A vehicle seating system can be used within a variety of vehicles to reduce user fatigue and other effects of long distance traveling. Such a system includes a typical vehicle seat mountable in a vehicle, at least two powered seat adjustment actuators, and an electrical controller. Various embodiments of the system can be used within automobiles, trains, and/or airplanes, as examples. The actuators are moveable to alter the seating position formed by the seat, reducing positional fatigue of the user. The actuators preferably reposition the seat to different seating positions with a slow movement average of typically less than about 10 centimeters per second. The electrical controller has a control period which generally includes at least one movement period and, in certain embodiments, at least one stationary period. In a typical embodiment, the electrical controller initiates the control period after a first time period beginning when the vehicle is turned on. Thereafter, the control period preferably includes at least one movement period where the actuators automatically cycle through seating positions and reposition the user to reduce long distance traveling fatigue.

FIG. 1 illustrates a vehicle user 20 seated in a vehicular seat 22. A typical vehicular seat includes a head rest 24, a seat back 26, and a seat bottom 28. As illustrated in FIG. 1, the user is operating a motor vehicle by using a typical steering wheel and pedal system.

FIG. 2 illustrates components of a vehicle seating system 30 designed to reduce user positional fatigue. It should be appreciated that the system can be associated with any type of vehicular seat. System 30 includes various powered seat adjustment actuators configured to move seat back 26 and seat bottom 28 in various manners, thereby altering the seating position formed by the seat. Certain typical embodiments include five actuators, such as a first actuator A1 to move both the seat back and the seat bottom in a generally vertical direction along a height axis H and a second actuator A2 to move both the seat back and the seat bottom in a generally horizontal direction along distance axis D. Movement along the distance axis D alters the distance that the seat is positioned relative to a steering wheel and pedal system for a driver's seat. A third actuator A3 is configured to move a lumbar region of the seat back along a lumbar axis L. A fourth actuator A4 and a fifth actuator A5 operate to incline or tilt the seat back along an I axis and the seat bottom along a T axis, respectively. The actuator power may be by motor, servo motor, stepper motor, pneumatics, hydraulics, or otherwise.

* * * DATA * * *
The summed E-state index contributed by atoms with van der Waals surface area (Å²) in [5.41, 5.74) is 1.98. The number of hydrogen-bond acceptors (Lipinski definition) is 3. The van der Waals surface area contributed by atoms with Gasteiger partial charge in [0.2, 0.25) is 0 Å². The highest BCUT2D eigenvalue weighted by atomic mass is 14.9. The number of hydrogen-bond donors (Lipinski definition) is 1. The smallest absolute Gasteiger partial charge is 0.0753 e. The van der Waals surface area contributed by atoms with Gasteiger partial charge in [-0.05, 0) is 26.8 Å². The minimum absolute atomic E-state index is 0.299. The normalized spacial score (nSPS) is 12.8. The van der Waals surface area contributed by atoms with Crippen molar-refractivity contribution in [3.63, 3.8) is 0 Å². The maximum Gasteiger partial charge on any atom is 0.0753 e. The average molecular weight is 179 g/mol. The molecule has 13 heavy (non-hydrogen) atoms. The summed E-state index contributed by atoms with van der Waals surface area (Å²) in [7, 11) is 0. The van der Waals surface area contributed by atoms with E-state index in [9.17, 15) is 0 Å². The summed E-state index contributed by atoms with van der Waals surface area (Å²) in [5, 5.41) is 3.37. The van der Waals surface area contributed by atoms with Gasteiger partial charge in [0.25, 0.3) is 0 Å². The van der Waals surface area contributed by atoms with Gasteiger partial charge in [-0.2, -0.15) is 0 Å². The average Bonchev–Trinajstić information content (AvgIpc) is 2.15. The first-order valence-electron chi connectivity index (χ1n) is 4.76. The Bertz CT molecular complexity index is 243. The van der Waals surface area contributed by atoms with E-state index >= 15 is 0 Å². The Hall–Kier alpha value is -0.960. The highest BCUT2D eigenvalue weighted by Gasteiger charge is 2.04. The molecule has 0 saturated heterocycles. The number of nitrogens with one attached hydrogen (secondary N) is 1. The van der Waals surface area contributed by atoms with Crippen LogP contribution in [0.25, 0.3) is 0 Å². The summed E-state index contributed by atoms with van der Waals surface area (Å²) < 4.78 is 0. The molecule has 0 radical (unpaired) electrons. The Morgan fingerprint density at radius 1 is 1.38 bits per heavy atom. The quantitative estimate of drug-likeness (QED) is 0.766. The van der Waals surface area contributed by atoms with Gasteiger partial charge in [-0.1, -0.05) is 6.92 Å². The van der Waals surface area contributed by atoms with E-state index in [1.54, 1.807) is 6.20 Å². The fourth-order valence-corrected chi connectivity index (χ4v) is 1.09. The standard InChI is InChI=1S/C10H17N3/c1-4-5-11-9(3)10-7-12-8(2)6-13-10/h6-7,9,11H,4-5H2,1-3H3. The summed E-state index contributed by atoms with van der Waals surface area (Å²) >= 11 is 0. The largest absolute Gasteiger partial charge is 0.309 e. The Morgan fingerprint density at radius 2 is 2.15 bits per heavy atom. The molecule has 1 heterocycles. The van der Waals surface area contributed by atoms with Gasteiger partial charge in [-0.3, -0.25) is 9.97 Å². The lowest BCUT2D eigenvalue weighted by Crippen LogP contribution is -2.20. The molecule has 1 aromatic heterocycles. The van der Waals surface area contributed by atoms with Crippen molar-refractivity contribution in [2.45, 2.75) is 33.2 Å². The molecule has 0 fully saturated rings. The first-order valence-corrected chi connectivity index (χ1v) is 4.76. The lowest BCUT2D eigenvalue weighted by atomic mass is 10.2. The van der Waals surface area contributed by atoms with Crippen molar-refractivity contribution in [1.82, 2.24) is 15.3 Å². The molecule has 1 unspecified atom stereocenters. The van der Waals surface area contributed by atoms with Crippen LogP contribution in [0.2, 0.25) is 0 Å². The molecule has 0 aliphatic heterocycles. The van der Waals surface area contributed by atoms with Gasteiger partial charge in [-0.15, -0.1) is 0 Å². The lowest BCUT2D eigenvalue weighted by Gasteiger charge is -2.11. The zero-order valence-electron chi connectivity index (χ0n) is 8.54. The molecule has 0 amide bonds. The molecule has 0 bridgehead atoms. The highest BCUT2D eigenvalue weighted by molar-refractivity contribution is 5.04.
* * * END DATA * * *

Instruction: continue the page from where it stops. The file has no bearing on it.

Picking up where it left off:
In preferred embodiments, movement of the actuators includes a slow movement average of less than about 10 centimeters per second. In certain embodiments, each actuator moves from a first position to a second position, and cycling of the actuators includes movement from the first positions to the second positions and returning to the first positions. In certain embodiments, the first position of each actuator is a base position and the second position of each actuator is the opposite, completely extended position of each actuator along the respective axis. However, in certain other embodiments, the first position of each actuator is a desired position, predetermined by the system or a user of the system.

System 30 generally includes an electrical controller C to automatically activate, operate, and cycle through the various actuators in a manner as to reduce positional fatigue. The electrical controller operates in conjunction with a microprocessor and/or computer chip technology to operate the system. The electrical controller preferably includes a control period. In certain preferred embodiments, the electrical controller initiates the control period when the vehicle is turned on. The control period can include a first stationary time period before movement begins. In certain other preferred embodiments, the electrical controller initiates the control period after passage of a first stationary time period, the first time period beginning when the vehicle is turned on. In certain preferred embodiments, the first stationary time period is about 20 minutes. In other preferred embodiments, the first stationary time period is about 30 minutes. However, it should be appreciated that the control period can begin at other appropriate times as would generally occur to one skilled in the art.

In certain embodiments, the control period includes at least one fatigue period of at least ten minutes. In a preferred embodiment, the fatigue period includes at least one segment of time in which at least one actuator is moving to reposition the vehicle seat. The control period preferably includes at least one movement period, the movement period including movement of at least one actuator. In certain preferred embodiments, the control period includes at least one movement period and at least one stationary period in which the actuators are motionless. In certain embodiments, the stationary period is at least 5 minutes in duration. In certain embodiments, the control period ends when the vehicle is turned off.

In certain preferred embodiments, the electrical controller is activated automatically when the vehicle is turned on. Additionally, the electrical controller can preferably be manually activated and de-activated by a user of the system. In such embodiments, a user of the system can manually switch the electrical controller on and off as desired. Additionally, in certain embodiments, the electrical controller is de-activated when the vehicle is turned off.